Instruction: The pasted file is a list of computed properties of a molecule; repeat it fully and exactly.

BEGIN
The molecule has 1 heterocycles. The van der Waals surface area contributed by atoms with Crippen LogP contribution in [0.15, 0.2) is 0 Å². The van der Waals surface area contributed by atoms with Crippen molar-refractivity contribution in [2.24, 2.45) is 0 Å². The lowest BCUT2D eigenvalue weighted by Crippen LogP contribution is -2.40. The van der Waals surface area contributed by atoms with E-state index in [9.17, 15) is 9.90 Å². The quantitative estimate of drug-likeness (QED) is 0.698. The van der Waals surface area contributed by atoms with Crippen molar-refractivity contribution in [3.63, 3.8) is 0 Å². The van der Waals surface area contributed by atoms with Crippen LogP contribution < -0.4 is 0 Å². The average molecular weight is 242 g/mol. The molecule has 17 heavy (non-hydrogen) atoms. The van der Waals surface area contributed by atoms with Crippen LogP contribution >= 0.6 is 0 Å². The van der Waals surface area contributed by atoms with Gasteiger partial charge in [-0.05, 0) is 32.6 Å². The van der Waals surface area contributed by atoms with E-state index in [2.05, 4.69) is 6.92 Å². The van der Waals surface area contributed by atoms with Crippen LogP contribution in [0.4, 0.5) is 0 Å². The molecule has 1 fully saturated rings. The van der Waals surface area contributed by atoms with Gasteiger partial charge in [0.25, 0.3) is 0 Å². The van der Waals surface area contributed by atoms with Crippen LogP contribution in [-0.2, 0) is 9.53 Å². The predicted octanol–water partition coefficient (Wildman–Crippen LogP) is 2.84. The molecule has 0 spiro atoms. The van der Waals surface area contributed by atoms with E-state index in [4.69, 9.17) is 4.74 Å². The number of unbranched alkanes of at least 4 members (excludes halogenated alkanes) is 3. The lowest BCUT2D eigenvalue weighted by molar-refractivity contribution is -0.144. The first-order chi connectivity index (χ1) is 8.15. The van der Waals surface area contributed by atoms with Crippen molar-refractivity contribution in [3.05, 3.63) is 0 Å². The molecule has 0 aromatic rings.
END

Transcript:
The molecule has 1 heterocycles. The van der Waals surface area contributed by atoms with Crippen LogP contribution in [0.15, 0.2) is 0 Å². The van der Waals surface area contributed by atoms with Crippen molar-refractivity contribution in [2.24, 2.45) is 0 Å². The lowest BCUT2D eigenvalue weighted by Crippen LogP contribution is -2.40. The van der Waals surface area contributed by atoms with E-state index in [9.17, 15) is 9.90 Å². The quantitative estimate of drug-likeness (QED) is 0.698. The van der Waals surface area contributed by atoms with Crippen molar-refractivity contribution in [3.63, 3.8) is 0 Å². The van der Waals surface area contributed by atoms with Crippen LogP contribution < -0.4 is 0 Å². The average molecular weight is 242 g/mol. The molecule has 17 heavy (non-hydrogen) atoms. The van der Waals surface area contributed by atoms with Crippen LogP contribution >= 0.6 is 0 Å². The van der Waals surface area contributed by atoms with Gasteiger partial charge in [-0.05, 0) is 32.6 Å². The van der Waals surface area contributed by atoms with E-state index in [2.05, 4.69) is 6.92 Å². The van der Waals surface area contributed by atoms with Crippen LogP contribution in [0.4, 0.5) is 0 Å². The molecule has 1 fully saturated rings. The van der Waals surface area contributed by atoms with Gasteiger partial charge in [0.25, 0.3) is 0 Å². The van der Waals surface area contributed by atoms with Crippen LogP contribution in [-0.2, 0) is 9.53 Å². The predicted octanol–water partition coefficient (Wildman–Crippen LogP) is 2.84. The molecule has 0 spiro atoms. The van der Waals surface area contributed by atoms with E-state index in [4.69, 9.17) is 4.74 Å². The number of unbranched alkanes of at least 4 members (excludes halogenated alkanes) is 3. The lowest BCUT2D eigenvalue weighted by molar-refractivity contribution is -0.144. The first-order chi connectivity index (χ1) is 8.15. The van der Waals surface area contributed by atoms with Crippen molar-refractivity contribution in [3.05, 3.63) is 0 Å². The molecule has 0 aromatic rings.